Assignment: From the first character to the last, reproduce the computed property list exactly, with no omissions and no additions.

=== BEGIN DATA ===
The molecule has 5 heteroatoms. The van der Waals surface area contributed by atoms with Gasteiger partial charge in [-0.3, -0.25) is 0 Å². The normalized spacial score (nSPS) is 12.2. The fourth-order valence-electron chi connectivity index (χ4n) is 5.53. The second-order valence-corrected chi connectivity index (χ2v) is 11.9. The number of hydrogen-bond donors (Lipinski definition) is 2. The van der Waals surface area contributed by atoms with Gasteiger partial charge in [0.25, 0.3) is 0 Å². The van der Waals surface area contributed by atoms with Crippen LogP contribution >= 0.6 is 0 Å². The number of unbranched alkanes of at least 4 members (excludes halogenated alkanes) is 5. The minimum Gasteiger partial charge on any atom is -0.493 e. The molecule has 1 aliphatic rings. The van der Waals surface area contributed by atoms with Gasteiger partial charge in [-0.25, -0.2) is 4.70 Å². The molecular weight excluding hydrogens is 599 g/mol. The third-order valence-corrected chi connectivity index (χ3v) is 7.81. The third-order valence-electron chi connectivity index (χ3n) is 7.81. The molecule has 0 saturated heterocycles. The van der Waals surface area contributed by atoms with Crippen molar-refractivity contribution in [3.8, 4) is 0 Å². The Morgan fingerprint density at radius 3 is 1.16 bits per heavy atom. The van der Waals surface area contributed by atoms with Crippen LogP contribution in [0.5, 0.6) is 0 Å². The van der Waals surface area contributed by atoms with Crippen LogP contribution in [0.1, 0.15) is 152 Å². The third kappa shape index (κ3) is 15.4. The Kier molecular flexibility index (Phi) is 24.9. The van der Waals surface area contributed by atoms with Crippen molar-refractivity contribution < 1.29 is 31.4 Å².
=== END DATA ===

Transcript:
The molecule has 5 heteroatoms. The van der Waals surface area contributed by atoms with Gasteiger partial charge in [-0.3, -0.25) is 0 Å². The normalized spacial score (nSPS) is 12.2. The fourth-order valence-electron chi connectivity index (χ4n) is 5.53. The second-order valence-corrected chi connectivity index (χ2v) is 11.9. The number of hydrogen-bond donors (Lipinski definition) is 2. The van der Waals surface area contributed by atoms with Gasteiger partial charge in [0.25, 0.3) is 0 Å². The van der Waals surface area contributed by atoms with Crippen LogP contribution >= 0.6 is 0 Å². The number of unbranched alkanes of at least 4 members (excludes halogenated alkanes) is 5. The minimum Gasteiger partial charge on any atom is -0.493 e. The molecule has 1 aliphatic rings. The van der Waals surface area contributed by atoms with Gasteiger partial charge in [-0.25, -0.2) is 4.70 Å². The molecular weight excluding hydrogens is 599 g/mol. The third-order valence-corrected chi connectivity index (χ3v) is 7.81. The third-order valence-electron chi connectivity index (χ3n) is 7.81. The molecule has 0 saturated heterocycles. The van der Waals surface area contributed by atoms with Crippen molar-refractivity contribution in [3.8, 4) is 0 Å². The Morgan fingerprint density at radius 3 is 1.16 bits per heavy atom. The van der Waals surface area contributed by atoms with Crippen LogP contribution in [0.5, 0.6) is 0 Å². The van der Waals surface area contributed by atoms with Crippen LogP contribution in [0.1, 0.15) is 152 Å². The third kappa shape index (κ3) is 15.4. The Kier molecular flexibility index (Phi) is 24.9. The van der Waals surface area contributed by atoms with Crippen molar-refractivity contribution < 1.29 is 31.4 Å².